I’ll provide another update when I have received a lot more sessions.

Thanks for reading!

Do you have neurofeedback experiences?
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An electroencephalogram (EEG) is a test used to evaluate the electrical activity in the brain. Brain cells communicate with each other through electrical impulses. An EEG can be used to help detect potential problems associated with this activity.

Slow Processing Speed:


Sensory Questionnaires

This is my own personal feedback from a sensory questionnaire I undertook at an autism-focused psychological service. I stated in a previous post that I would post it, as an example.

Feedback from sensory questionnaire
The following three quadrants were placed in elevated ranges (as compared to most people):

 1) Low registration = a pattern of sensory processing that is characterised by high sensory thresholds; individuals tend to miss or take longer to respond to stimuli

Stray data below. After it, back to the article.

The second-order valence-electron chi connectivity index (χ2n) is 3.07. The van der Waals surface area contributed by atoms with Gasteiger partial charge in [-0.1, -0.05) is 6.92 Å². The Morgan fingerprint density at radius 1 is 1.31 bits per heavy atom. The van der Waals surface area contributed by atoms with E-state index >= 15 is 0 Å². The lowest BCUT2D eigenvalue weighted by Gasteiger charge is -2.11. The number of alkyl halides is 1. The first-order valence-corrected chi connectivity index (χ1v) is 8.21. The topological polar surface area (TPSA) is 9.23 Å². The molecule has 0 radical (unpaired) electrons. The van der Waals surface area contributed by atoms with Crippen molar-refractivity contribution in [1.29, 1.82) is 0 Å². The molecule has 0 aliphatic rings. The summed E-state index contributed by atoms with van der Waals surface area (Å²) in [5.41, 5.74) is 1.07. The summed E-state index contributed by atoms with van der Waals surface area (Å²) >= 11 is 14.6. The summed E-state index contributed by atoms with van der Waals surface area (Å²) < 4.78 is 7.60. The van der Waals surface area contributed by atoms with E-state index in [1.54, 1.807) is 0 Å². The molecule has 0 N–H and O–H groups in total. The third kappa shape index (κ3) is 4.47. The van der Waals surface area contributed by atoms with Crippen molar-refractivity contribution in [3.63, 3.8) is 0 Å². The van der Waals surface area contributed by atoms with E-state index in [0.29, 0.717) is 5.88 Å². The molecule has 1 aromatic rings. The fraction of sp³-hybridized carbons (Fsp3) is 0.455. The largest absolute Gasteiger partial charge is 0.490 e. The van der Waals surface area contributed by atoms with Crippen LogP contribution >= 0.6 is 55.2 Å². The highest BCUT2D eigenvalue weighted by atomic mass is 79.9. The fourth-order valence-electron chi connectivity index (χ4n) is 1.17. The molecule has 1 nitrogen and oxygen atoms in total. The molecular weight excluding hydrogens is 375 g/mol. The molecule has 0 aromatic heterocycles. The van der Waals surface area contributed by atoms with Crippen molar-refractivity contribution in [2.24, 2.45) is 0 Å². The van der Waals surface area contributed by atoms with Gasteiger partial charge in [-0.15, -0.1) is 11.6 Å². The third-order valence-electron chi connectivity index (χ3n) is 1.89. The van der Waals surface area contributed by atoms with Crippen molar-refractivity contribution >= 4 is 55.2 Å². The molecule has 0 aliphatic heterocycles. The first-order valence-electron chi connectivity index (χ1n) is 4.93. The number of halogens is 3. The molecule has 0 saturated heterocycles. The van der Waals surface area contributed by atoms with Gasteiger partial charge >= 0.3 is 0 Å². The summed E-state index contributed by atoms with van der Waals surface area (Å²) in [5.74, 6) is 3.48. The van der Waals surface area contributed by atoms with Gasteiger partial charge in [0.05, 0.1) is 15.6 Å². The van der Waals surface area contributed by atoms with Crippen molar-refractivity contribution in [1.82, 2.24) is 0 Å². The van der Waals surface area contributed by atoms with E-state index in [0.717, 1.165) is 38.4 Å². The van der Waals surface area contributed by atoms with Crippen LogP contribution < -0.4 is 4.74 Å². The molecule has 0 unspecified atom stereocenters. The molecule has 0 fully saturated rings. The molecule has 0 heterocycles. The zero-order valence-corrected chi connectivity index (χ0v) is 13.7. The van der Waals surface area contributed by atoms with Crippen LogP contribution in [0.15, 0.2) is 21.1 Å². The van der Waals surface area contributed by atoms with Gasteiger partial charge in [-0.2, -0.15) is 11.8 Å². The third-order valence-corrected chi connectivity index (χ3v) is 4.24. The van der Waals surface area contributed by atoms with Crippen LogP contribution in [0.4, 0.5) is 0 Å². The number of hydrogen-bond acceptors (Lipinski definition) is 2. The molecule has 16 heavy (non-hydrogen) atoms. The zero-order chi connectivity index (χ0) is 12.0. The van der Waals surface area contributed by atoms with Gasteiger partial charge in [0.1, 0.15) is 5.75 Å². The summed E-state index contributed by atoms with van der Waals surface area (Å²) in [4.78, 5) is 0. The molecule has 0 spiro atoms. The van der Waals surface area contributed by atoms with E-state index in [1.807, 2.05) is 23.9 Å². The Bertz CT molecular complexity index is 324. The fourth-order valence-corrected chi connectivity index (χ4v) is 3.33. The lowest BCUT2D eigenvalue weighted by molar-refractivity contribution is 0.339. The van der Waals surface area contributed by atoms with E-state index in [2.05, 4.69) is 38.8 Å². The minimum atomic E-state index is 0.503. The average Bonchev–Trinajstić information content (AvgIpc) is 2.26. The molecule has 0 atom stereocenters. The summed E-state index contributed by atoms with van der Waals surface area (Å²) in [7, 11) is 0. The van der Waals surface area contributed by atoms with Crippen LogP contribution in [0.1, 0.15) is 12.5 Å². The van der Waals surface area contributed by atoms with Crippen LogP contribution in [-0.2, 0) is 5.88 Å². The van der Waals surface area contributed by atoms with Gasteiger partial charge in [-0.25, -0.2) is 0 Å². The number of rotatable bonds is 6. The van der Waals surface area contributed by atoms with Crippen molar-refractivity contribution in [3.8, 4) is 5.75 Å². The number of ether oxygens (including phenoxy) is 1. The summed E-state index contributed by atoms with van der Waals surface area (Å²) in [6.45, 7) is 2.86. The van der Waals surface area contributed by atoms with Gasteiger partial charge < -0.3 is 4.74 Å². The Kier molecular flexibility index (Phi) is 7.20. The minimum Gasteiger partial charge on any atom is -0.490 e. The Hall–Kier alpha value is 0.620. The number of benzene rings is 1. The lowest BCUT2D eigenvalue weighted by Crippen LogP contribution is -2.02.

In this quadrant – the main senses that came up were movement and auditory (e.g. bumping into things and following conversations)

– Slowing down the rate of stimuli being presented to you
– Place visual cues in areas where you may regularly bump into things, to assist in watching where you are going
– Make sure pathways are cleared of objects
– Use preferred stimuli in the morning to assist in getting out of bed – e.g. water by the bed to wet your face

2) Sensory Sensitivity = low threshold that causes increased response to stimuli; may cause distractibility or discomfort